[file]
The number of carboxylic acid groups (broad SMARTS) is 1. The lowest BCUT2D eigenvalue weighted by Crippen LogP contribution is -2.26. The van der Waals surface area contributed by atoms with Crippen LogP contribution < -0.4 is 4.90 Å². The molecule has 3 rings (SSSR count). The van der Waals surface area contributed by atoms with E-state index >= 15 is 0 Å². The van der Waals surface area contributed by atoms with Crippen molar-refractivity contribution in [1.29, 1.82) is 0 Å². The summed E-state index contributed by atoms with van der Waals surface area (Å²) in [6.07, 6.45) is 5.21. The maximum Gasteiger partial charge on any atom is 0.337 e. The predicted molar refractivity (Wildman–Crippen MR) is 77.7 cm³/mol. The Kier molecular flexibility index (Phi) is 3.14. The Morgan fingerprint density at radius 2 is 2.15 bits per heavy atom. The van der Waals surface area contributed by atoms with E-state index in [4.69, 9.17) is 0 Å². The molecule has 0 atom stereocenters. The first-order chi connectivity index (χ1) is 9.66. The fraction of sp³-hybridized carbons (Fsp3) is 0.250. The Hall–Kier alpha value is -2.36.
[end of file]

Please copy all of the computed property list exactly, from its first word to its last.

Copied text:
The number of carboxylic acid groups (broad SMARTS) is 1. The lowest BCUT2D eigenvalue weighted by Crippen LogP contribution is -2.26. The van der Waals surface area contributed by atoms with Crippen LogP contribution < -0.4 is 4.90 Å². The molecule has 3 rings (SSSR count). The van der Waals surface area contributed by atoms with E-state index >= 15 is 0 Å². The van der Waals surface area contributed by atoms with Crippen molar-refractivity contribution in [1.29, 1.82) is 0 Å². The summed E-state index contributed by atoms with van der Waals surface area (Å²) in [6.07, 6.45) is 5.21. The maximum Gasteiger partial charge on any atom is 0.337 e. The predicted molar refractivity (Wildman–Crippen MR) is 77.7 cm³/mol. The Kier molecular flexibility index (Phi) is 3.14. The Morgan fingerprint density at radius 2 is 2.15 bits per heavy atom. The van der Waals surface area contributed by atoms with E-state index in [4.69, 9.17) is 0 Å². The molecule has 0 atom stereocenters. The first-order chi connectivity index (χ1) is 9.66. The fraction of sp³-hybridized carbons (Fsp3) is 0.250. The Hall–Kier alpha value is -2.36.